This guest post is by Nicholas. John. Kruchten a young man on the autism spectrum who has been accepted into East Carolina University. Nicholas is applying for the Spring 2020 Making a Difference Autism Scholarship via the nonprofit KFM Making a Difference started by me, Kerry Magro. I was nonverbal till 2.5 and diagnosed with autism at 4 and you can read more about my organization and how to apply for my scholarship here. I’m trying to make this nonprofit self-sufficient so I can make this my full-time job supporting the special needs community and would appreciate you taking a minute before reading on to watch this video below and subscribing to our Youtube page here to get to learn more about the work we do in the community.
I hope you can support my nonprofit like I’m trying to support these students with scholarship aid for college. Learn more on how you can help our cause here.
The date is 2006 the month and day I don’t remember as I would have been around 6 years old at the time, me and my mother are driving away from Kentucky to Wisconsin for medical testing because at the time I had been suffering from severe acid reflex and refused to eat, unable to get an answer or any kind of effective treatment my mother and I were forced to find answers somewhere else, my mother asked her brother for help because of his connection with an organization that had experience with such problems, it was here in Wisconsin that I would be diagnosed with Asperger’s Syndrome. I was then able to receive supports to help me with living everyday life.
We did try to get me tested and diagnosed in Kentucky but many times we were often refused because I did not “look” or “act” like someone with autism despite the fact we had medical documents from another state proving that I indeed had autism
Schools were even worse because many staff members and teachers were unaware as to what autism was. This experience continued even in other states that we moved to such as Virginia and North Carolina.
It wasn’t until around 2015 when I was in my second year of middle school that life would become easier. In my second year there was a middle school that had an HFA program for students with autism, helping them understand and work better in schools, unlike the previous schools that I went to that did not have this. In my time I was able to grow as a person and become very successful in school finally being able to learn more in-depth about subjects such as science, history, math, & more. This was an opportunity that had not been available to me very often in other schools in the past. As my time passed I got to know many of the people around me and become good friends with them, a couple of whom I am still good friends with to this day.
When I first arrived in High School I thought that my time there would become boring long and miserable and I didn’t have an idea as to what I was going to do, little did I know that these next 4 years would end up being the most wonderful, happy, tragic, and sad that I would ever experience. It all starts at my open house where I ended up meeting my teachers and my HFA teacher, she ended up introducing me into the amazing world that was known as robotics and the amazing robotics team that I would be a member of for every year of my High school experience.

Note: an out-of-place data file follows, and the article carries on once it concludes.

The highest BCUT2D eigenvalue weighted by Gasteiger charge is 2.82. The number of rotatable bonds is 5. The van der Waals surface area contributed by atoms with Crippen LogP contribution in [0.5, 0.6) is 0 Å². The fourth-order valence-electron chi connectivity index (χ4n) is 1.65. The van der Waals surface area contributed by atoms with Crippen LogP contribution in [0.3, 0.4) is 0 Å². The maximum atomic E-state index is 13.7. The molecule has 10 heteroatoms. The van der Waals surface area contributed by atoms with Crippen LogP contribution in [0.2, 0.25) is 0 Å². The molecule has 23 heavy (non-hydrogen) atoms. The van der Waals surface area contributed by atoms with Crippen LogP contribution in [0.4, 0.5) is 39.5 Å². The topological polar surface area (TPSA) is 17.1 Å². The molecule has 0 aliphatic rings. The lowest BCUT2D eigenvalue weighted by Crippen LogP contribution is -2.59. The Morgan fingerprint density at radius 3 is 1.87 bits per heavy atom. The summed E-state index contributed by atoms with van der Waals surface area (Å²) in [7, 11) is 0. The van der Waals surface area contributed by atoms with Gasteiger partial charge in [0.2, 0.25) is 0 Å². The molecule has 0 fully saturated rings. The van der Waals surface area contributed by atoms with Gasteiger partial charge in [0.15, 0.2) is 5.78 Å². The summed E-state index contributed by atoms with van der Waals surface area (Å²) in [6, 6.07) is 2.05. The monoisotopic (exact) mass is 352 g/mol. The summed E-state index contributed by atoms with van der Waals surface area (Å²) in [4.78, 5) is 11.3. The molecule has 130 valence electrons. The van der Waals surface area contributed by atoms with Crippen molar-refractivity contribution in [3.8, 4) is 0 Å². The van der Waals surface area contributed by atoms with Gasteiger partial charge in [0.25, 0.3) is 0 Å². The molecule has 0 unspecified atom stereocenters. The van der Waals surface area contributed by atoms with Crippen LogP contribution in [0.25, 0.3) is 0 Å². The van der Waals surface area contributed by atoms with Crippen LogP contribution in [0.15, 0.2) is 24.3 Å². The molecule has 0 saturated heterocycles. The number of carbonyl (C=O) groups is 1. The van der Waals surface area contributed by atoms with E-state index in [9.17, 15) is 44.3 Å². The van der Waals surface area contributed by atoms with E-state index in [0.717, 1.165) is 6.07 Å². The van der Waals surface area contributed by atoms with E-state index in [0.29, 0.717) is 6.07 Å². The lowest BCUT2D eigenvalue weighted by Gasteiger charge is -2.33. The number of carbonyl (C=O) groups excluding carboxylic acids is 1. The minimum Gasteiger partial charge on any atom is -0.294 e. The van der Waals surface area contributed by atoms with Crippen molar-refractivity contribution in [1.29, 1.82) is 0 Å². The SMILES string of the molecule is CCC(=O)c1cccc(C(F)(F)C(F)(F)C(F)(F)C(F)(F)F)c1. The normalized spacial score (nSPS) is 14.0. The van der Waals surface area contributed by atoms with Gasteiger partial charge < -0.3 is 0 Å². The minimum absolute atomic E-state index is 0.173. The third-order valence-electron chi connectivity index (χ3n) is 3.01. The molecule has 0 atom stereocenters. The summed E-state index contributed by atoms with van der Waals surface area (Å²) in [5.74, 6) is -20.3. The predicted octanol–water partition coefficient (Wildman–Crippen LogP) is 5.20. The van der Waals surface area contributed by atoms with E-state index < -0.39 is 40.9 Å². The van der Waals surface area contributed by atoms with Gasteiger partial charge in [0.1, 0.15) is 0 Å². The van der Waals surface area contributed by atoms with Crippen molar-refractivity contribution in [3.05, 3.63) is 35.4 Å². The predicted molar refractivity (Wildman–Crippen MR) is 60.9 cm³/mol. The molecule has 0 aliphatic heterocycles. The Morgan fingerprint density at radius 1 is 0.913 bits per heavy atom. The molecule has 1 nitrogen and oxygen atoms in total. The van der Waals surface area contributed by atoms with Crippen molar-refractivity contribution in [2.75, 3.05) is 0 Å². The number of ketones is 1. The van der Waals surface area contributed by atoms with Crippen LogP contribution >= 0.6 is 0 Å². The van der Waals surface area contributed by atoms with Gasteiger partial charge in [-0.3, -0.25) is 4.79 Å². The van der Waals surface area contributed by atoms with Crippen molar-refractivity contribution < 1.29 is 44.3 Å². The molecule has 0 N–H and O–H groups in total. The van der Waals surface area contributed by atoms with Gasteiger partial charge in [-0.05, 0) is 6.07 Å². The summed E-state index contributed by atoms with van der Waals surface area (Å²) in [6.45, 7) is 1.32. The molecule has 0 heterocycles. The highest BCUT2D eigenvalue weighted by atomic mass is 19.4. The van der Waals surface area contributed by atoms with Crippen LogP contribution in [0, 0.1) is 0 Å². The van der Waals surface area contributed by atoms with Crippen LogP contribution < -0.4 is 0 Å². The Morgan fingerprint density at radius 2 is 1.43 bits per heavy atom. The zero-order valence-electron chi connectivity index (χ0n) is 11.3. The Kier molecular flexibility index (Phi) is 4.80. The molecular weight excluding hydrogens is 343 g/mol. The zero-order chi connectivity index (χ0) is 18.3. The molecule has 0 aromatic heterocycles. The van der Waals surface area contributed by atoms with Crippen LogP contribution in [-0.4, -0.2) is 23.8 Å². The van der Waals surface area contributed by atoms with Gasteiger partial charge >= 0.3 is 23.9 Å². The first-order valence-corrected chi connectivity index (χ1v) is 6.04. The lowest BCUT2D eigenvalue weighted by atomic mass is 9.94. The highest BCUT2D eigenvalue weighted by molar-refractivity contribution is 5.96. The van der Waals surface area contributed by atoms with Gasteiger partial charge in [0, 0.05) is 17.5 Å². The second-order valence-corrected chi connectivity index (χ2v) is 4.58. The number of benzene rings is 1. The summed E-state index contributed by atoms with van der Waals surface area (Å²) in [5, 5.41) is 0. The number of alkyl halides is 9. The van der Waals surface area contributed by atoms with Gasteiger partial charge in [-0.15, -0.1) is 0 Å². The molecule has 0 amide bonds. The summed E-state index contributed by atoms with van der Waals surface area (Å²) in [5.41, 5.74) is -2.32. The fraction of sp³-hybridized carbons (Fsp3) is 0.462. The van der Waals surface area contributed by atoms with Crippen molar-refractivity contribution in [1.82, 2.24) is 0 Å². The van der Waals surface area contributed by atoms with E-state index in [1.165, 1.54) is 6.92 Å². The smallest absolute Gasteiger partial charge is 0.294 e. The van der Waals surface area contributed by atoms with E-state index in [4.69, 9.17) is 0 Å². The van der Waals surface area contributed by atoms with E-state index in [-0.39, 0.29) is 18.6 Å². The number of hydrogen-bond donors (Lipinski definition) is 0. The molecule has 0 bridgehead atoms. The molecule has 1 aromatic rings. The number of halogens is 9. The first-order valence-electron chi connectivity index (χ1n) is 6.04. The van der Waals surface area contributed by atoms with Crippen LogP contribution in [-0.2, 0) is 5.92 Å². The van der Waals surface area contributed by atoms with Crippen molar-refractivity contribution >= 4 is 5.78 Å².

It was in that time as a member of the robotics team that I truly got to feel like there was somewhere that I was welcomed and could belong to as a person and not something lesser than a human, giving me something to live for, something that I did not have before joining robotics. In my third year, I was nominated for one of the most prestigious award a student could get, it was called the FIRST Deans award.
Unfortunately, I was unable to win the award, but I was grateful and happy that my team decided to choose me as their nominee. It made me feel like I was welcomed on to the team. Inspired by students who were like me along with others, we worked to make robotics and our school more welcoming and inclusive to people like me with autism and other similar diagnoses leading to us becoming chairmen’s finalists at the world championship in Houston TX. Outside of robotics, however, my life started to change very quickly, my mother had decided to get a divorce and we moved.
At first it seemed to be going well for her and me, but then the situation started to change.
Everything started changing when my 4th year started, there were additional family related-issues. I rejoined into robotics with it being one of the few places left that I felt welcomed, but things were different as many members graduated. Our goal of making robotics more welcoming and inclusive was still a very big part of who we were, and we made large grounds with founding the POP alliance a group of robotics teams that worked together to make the world of robotics feel more welcoming to people with autism and other disorders.
Join us for our Free Workshop “The Transition To Adulthood For Those With Autism” on 4/30 at 8PM where I’ll be talking about topics such as our autism scholarship program – Register at: https://zoom.us/webinar/register/WN_vofL2kFjRBCSHGJ5JcfyVA
My name is Kerry Magro, a professional speaker and best-selling author who is also on the autism spectrum that started the nonprofit KFM Making a Difference in 2011 to help students with autism receive scholarship aid to pursue a post-secondary education. Help support me so I can continue to help students with autism go to college by making a tax-deductible donation to our nonprofit here.